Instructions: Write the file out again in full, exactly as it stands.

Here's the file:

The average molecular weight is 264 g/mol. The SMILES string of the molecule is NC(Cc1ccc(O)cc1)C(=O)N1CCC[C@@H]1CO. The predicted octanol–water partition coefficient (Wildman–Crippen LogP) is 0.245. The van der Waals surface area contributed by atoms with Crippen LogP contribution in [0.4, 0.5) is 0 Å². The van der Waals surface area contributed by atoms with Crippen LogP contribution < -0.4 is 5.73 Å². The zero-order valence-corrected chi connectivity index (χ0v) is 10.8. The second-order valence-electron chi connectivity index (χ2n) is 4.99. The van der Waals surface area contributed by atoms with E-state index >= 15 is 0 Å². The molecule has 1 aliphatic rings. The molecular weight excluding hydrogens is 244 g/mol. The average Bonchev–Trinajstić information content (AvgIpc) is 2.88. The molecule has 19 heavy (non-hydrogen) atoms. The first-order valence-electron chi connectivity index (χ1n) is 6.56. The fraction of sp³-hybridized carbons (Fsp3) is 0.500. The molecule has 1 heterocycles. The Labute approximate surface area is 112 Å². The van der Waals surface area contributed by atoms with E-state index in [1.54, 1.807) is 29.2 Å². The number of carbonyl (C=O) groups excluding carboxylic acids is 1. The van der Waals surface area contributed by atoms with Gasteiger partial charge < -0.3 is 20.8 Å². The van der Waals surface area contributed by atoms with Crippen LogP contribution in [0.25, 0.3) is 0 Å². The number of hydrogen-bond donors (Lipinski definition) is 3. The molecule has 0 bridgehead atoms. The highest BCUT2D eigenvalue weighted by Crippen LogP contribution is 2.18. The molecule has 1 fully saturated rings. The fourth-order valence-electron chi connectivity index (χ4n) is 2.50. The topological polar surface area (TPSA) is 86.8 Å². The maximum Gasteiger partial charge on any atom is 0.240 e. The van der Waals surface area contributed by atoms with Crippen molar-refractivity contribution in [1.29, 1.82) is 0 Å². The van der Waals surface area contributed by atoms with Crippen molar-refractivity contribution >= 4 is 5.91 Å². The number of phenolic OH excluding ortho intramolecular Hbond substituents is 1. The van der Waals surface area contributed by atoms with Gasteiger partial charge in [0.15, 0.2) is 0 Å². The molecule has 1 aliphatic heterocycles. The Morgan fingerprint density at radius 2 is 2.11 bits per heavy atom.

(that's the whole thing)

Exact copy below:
The average molecular weight is 264 g/mol. The SMILES string of the molecule is NC(Cc1ccc(O)cc1)C(=O)N1CCC[C@@H]1CO. The predicted octanol–water partition coefficient (Wildman–Crippen LogP) is 0.245. The van der Waals surface area contributed by atoms with Crippen LogP contribution in [0.4, 0.5) is 0 Å². The van der Waals surface area contributed by atoms with Crippen LogP contribution < -0.4 is 5.73 Å². The zero-order valence-corrected chi connectivity index (χ0v) is 10.8. The second-order valence-electron chi connectivity index (χ2n) is 4.99. The van der Waals surface area contributed by atoms with E-state index >= 15 is 0 Å². The molecule has 1 aliphatic rings. The molecular weight excluding hydrogens is 244 g/mol. The average Bonchev–Trinajstić information content (AvgIpc) is 2.88. The molecule has 19 heavy (non-hydrogen) atoms. The first-order valence-electron chi connectivity index (χ1n) is 6.56. The fraction of sp³-hybridized carbons (Fsp3) is 0.500. The molecule has 1 heterocycles. The Labute approximate surface area is 112 Å². The van der Waals surface area contributed by atoms with E-state index in [1.54, 1.807) is 29.2 Å². The number of carbonyl (C=O) groups excluding carboxylic acids is 1. The van der Waals surface area contributed by atoms with Gasteiger partial charge < -0.3 is 20.8 Å². The van der Waals surface area contributed by atoms with Crippen LogP contribution in [0.25, 0.3) is 0 Å². The number of hydrogen-bond donors (Lipinski definition) is 3. The molecule has 0 bridgehead atoms. The highest BCUT2D eigenvalue weighted by Crippen LogP contribution is 2.18. The molecule has 1 fully saturated rings. The fourth-order valence-electron chi connectivity index (χ4n) is 2.50. The topological polar surface area (TPSA) is 86.8 Å². The maximum Gasteiger partial charge on any atom is 0.240 e. The van der Waals surface area contributed by atoms with Crippen molar-refractivity contribution in [1.29, 1.82) is 0 Å². The van der Waals surface area contributed by atoms with Crippen molar-refractivity contribution >= 4 is 5.91 Å². The number of phenolic OH excluding ortho intramolecular Hbond substituents is 1. The van der Waals surface area contributed by atoms with Gasteiger partial charge in [0.15, 0.2) is 0 Å². The molecule has 1 aliphatic heterocycles. The Morgan fingerprint density at radius 2 is 2.11 bits per heavy atom.